Infrastructure as code (IaC) is the process of managing and provisioning computer infrastructure through a programming language and infrastructure definition files instead of through the manual process of hardware configuration. Terraform is a tool for building and versioning infrastructure as code, developed by Hashi Corp. It allows users to define infrastructure as code in high-level language scripting called HCL to safely and predictably create, change and improve infrastructure and maintain the infrastructure code in a repository which can be versioned and audited.
Lets walk through a simple example that illustrates the advantages of using a template engine. Say you need to create several AWS EC2 instances, each with a different set of configuration parameters provided in an input variable as an array of maps.
Using terraform HCL, you can create multiple EC2 instances using an “aws_instance” resource with “count” attribute set to the size of the array to iterate through the list of instance configuration settings in the array and create the instances. In terraform v11, creating instances using “count” poses a major problem when the instances are being destroyed/modified. If any changes are made to the configuration of any instance that required instance recreation, it will destroy and recreate not only the specific instance, but all instances created after the modified instance will also be destroyed and recreated.
To overcome this problem, we can use Jinja template engine directives to wrap around HCL code and generate terraform code dynamically. Since each resource in the generated terraform code is independent, this approach solves the problem and allows individual resource configuration changes without impacting other EC2 instances.
The following terraform.tfvars file contains EC2 instance configurations specified in a list of maps, to spin up linux and windows servers each with different configuration parameters and startup scripts.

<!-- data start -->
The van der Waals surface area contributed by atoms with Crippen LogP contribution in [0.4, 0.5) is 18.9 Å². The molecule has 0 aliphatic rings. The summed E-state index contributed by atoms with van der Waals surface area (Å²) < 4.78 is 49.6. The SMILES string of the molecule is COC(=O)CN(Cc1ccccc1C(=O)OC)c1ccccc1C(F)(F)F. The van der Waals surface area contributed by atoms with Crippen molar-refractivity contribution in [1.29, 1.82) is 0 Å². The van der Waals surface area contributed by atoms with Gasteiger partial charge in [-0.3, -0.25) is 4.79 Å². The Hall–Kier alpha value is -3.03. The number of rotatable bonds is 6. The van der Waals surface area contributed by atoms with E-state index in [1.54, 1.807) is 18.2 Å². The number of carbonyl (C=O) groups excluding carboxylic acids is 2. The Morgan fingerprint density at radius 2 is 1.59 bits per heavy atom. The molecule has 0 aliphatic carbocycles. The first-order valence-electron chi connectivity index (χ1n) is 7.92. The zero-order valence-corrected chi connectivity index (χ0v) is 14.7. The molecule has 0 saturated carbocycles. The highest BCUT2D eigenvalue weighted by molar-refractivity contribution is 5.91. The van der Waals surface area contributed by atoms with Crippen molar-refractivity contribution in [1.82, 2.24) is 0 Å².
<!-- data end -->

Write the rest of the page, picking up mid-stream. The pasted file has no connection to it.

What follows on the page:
Below is sample terraform script using count.
If the above script is executed, it will create the number of EC2 instances with specified configurations in the terraform variable “instance_list”. If you make any changes to the configuration of a specific instance after the instances were created, terraform will destroy and recreate all the instances after the specific instance.
To solve the problem, we can use Jinja template wrapper to generate terraform code specific to each instance, as shown below:
1. Once the script is wrapped using template directives, terraform code can be generated using python script render.py.
2. The script will render output terraform files in the folder, each instance will have a separate resource section in the output script which can be run to spin up the instances. Any changes to an individual instance configuration will not impact other instances since each resource is created separately.
Granted, in terraform V12, this issue can be overcome using the “foreach” keyword while creating the resources which solve this issue. However, there are many other situations where Jinja template directives can be used to power terraform code and implement dynamic behavior that cannot be accomplished using the terraform scripting language of HCL.
Do you have any projects or installations that might benefit from our experience with IaC, Terraform, Jinja, or any other automation technologies? We at Anexinet would love to have a conversation to see how we can help. Please don’t hesitate to reach out to us.
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